I did not get past this, though:

"Should I really be writing about this? I have asked, over and over. I don’t know anything.

The answer has always been the same, and it has always been: yes, you should."

Let me be the first little brother to say it then: No, you shouldn't.




I literally just signed up for a paid subscription to give you this, offer you this word, gently.

I did so because I love you and God willing- only he knows what path you really need to be saved- I want to spare you the suffering I caused and that it caused me, to not keep some silence when I was called into Him and His.

I'm a little brother.

But at least now you cant say *no one* "ever told me to keep silent about this when I first converted!"

a weak little brother is saying, dont write about this stuff. not yet, not so fully, yet.

Truly, brother, monks on Mt. Athos are monks yes but men yes; not all the way at the end of the race we all must run (recall, all St Silouan's problems were with brother monks. recall St Seraphim of Sarov was disliked by his brother monks and abbot).

Perhaps they are right to encourage you! Or... perhaps they like me want to win people to their side, and haven't discerned their heart that they would use you as a tool rather than preserve your salvation as a brother. God only knows. but athonite monastic creds is not your free license, dear brother.

But then I have my own war wounds, my own pain that may blur my vision in this particular case of *you*, your voice.

My wounds are on a much smaller scale than you, as I am a man of much more limited influence.

I'm 17 years baptized now. Made such a mess with my tongue in the first 2 years.

Still trying to heal myself and repair damage to others through my zealous flapping tongue when I first converted.

(your tongue is not flapping! Mine was. You are much more tempered, you are older and wiser than I was... it's not a "you" problem. It's a formal matter; but you may well be an exception.)

Enough said.

If you wish to know more about my "No", then feel free to contact a little brother.

Love motivated me to write to you. But I'm a fool and could be wrong. Nothing is clear to me... or what's clear to me often amounts to nothing.

I expect nothing and may God bless your decision! And all your works.

And save us both.

But I so love you and feel kindred to you in your loves. I wanted to make the clumsy gesture.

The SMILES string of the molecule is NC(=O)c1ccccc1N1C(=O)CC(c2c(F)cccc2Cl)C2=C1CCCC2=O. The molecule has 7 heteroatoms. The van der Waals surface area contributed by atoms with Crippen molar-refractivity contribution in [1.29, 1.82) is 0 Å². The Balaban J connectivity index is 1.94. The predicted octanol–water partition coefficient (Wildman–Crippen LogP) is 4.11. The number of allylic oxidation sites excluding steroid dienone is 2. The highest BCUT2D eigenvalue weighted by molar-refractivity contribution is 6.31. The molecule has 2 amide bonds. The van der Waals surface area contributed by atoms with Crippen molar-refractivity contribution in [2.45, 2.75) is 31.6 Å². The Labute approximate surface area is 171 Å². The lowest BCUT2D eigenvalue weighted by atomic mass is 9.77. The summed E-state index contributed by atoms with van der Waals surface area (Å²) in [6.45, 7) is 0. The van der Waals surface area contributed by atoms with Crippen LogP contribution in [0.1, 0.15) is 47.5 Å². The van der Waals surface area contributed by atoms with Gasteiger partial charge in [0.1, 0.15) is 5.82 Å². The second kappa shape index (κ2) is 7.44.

God forgive me!

In the shadow of the birthgiver's feast;


manorthey [at] gmail [dot] com

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At several points in this post, my mind was drawn to the book of James, particularly to chapter 3. The tongue--and the pen--can be the most unruly thing. It has the power to guide a large ship across the sea at the same time that it can stir up a storm. Like a fire, it can enlighten and warm. Out of control it can devastate millions of acres.

James 3 "My brethren, be not many masters [teachers, authorities] knowing that we shall receive the greater condemnation. For in many things we offend all. If any man offend not in word, the same is a perfect man, and able also to bridle the whole body. Behold, we put bits in the horses' mouths, that they may obey us; and we turn about their whole body. Behold also the ships, which though they be so great, and are driven of fierce winds, yet are they turned about with a very small helm, whithersoever the governor listeth. Even so the tongue is a little member, and boasteth great things. Behold, how great a matter a little fire kindleth! And the tongue is a fire, a world of iniquity: so is the tongue among our members, that it defileth the whole body, and setteth on fire the course of nature; and it is set on fire of hell. For every kind of beasts, and of birds, and of serpents, and of things in the sea, is tamed, and hath been tamed of mankind: But the tongue can no man tame; it is an unruly evil, full of deadly poison. Therewith bless we God, even the Father; and therewith curse we men, which are made after the similitude of God. Out of the same mouth proceedeth blessing and cursing. My brethren, these things ought not so to be. Doth a fountain send forth at the same place sweet water and bitter? Can the fig tree, my brethren, bear olive berries? either a vine, figs? so can no fountain both yield salt water and fresh. Who is a wise man and endued with knowledge among you? let him shew out of a good conversation his works with meekness of wisdom. But if ye have bitter envying and strife in your hearts, glory not, and lie not against the truth. This wisdom descendeth not from above, but is earthly, sensual, devilish. For where envying and strife is, there is confusion and every evil work. But the wisdom that is from above is first pure, then peaceable, gentle, and easy to be intreated, full of mercy and good fruits, without partiality, and without hypocrisy. And the fruit of righteousness is sown in peace of them that make peace."